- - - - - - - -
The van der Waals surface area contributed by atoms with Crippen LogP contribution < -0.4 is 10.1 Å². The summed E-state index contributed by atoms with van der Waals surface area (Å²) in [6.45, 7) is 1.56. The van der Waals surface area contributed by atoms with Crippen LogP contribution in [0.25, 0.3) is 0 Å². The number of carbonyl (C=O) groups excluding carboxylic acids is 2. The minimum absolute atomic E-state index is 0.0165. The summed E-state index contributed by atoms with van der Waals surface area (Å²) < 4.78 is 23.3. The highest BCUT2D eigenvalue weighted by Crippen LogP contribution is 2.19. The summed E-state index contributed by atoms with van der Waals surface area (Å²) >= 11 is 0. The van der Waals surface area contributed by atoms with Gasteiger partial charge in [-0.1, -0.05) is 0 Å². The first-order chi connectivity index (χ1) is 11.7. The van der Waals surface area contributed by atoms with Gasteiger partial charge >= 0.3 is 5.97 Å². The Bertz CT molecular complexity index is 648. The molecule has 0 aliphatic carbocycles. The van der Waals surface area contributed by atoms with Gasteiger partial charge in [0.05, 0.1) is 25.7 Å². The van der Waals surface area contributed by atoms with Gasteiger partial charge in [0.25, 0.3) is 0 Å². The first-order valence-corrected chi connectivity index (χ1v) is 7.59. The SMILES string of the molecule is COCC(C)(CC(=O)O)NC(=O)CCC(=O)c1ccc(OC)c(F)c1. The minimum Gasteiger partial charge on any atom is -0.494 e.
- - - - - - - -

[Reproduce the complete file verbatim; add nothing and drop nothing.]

The van der Waals surface area contributed by atoms with Crippen LogP contribution < -0.4 is 10.1 Å². The summed E-state index contributed by atoms with van der Waals surface area (Å²) in [6.45, 7) is 1.56. The van der Waals surface area contributed by atoms with Crippen LogP contribution in [0.25, 0.3) is 0 Å². The number of carbonyl (C=O) groups excluding carboxylic acids is 2. The minimum absolute atomic E-state index is 0.0165. The summed E-state index contributed by atoms with van der Waals surface area (Å²) < 4.78 is 23.3. The highest BCUT2D eigenvalue weighted by Crippen LogP contribution is 2.19. The summed E-state index contributed by atoms with van der Waals surface area (Å²) >= 11 is 0. The van der Waals surface area contributed by atoms with Gasteiger partial charge in [-0.1, -0.05) is 0 Å². The first-order chi connectivity index (χ1) is 11.7. The van der Waals surface area contributed by atoms with Gasteiger partial charge >= 0.3 is 5.97 Å². The Bertz CT molecular complexity index is 648. The molecule has 0 aliphatic carbocycles. The van der Waals surface area contributed by atoms with Gasteiger partial charge in [0.05, 0.1) is 25.7 Å². The van der Waals surface area contributed by atoms with Gasteiger partial charge in [0.25, 0.3) is 0 Å². The first-order valence-corrected chi connectivity index (χ1v) is 7.59. The SMILES string of the molecule is COCC(C)(CC(=O)O)NC(=O)CCC(=O)c1ccc(OC)c(F)c1. The minimum Gasteiger partial charge on any atom is -0.494 e.